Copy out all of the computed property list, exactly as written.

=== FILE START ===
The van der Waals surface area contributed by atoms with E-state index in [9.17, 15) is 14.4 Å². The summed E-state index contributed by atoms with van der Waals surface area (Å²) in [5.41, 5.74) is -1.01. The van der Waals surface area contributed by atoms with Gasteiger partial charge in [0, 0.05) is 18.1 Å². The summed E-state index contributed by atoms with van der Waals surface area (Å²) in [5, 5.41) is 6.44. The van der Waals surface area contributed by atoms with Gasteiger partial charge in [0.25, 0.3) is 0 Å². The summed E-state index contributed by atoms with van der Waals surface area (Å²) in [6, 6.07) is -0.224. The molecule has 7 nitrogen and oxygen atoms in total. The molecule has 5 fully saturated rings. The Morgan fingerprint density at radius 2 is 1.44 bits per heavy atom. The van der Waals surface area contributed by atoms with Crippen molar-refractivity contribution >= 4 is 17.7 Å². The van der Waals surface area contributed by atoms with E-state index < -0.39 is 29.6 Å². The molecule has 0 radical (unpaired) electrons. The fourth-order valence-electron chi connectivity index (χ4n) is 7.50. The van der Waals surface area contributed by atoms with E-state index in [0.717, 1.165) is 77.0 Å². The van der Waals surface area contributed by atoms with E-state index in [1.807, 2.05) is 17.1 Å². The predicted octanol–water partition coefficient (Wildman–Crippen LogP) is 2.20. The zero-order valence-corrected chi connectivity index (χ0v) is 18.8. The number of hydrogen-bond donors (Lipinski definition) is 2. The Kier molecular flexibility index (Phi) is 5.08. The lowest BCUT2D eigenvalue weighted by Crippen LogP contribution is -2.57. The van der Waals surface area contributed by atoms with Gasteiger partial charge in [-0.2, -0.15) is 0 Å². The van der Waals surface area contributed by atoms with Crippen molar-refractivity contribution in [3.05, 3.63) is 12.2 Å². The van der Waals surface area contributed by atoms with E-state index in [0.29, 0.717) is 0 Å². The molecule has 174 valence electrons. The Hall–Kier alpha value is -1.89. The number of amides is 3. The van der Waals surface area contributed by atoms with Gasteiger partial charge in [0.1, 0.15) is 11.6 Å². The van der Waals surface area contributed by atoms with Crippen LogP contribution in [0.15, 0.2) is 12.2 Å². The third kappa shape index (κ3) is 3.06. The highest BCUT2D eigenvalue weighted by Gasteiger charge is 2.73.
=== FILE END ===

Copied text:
The van der Waals surface area contributed by atoms with E-state index in [9.17, 15) is 14.4 Å². The summed E-state index contributed by atoms with van der Waals surface area (Å²) in [5.41, 5.74) is -1.01. The van der Waals surface area contributed by atoms with Gasteiger partial charge in [0, 0.05) is 18.1 Å². The summed E-state index contributed by atoms with van der Waals surface area (Å²) in [5, 5.41) is 6.44. The van der Waals surface area contributed by atoms with Gasteiger partial charge in [0.25, 0.3) is 0 Å². The summed E-state index contributed by atoms with van der Waals surface area (Å²) in [6, 6.07) is -0.224. The molecule has 7 nitrogen and oxygen atoms in total. The molecule has 5 fully saturated rings. The Morgan fingerprint density at radius 2 is 1.44 bits per heavy atom. The van der Waals surface area contributed by atoms with Crippen molar-refractivity contribution >= 4 is 17.7 Å². The van der Waals surface area contributed by atoms with E-state index < -0.39 is 29.6 Å². The molecule has 0 radical (unpaired) electrons. The fourth-order valence-electron chi connectivity index (χ4n) is 7.50. The van der Waals surface area contributed by atoms with E-state index in [0.717, 1.165) is 77.0 Å². The van der Waals surface area contributed by atoms with E-state index in [1.807, 2.05) is 17.1 Å². The predicted octanol–water partition coefficient (Wildman–Crippen LogP) is 2.20. The zero-order valence-corrected chi connectivity index (χ0v) is 18.8. The number of hydrogen-bond donors (Lipinski definition) is 2. The Kier molecular flexibility index (Phi) is 5.08. The lowest BCUT2D eigenvalue weighted by Crippen LogP contribution is -2.57. The van der Waals surface area contributed by atoms with Gasteiger partial charge in [-0.2, -0.15) is 0 Å². The van der Waals surface area contributed by atoms with Crippen molar-refractivity contribution in [3.05, 3.63) is 12.2 Å². The van der Waals surface area contributed by atoms with E-state index in [0.29, 0.717) is 0 Å². The molecule has 174 valence electrons. The Hall–Kier alpha value is -1.89. The number of amides is 3. The van der Waals surface area contributed by atoms with Gasteiger partial charge in [0.1, 0.15) is 11.6 Å². The van der Waals surface area contributed by atoms with Crippen LogP contribution in [0.15, 0.2) is 12.2 Å². The third kappa shape index (κ3) is 3.06. The highest BCUT2D eigenvalue weighted by Gasteiger charge is 2.73.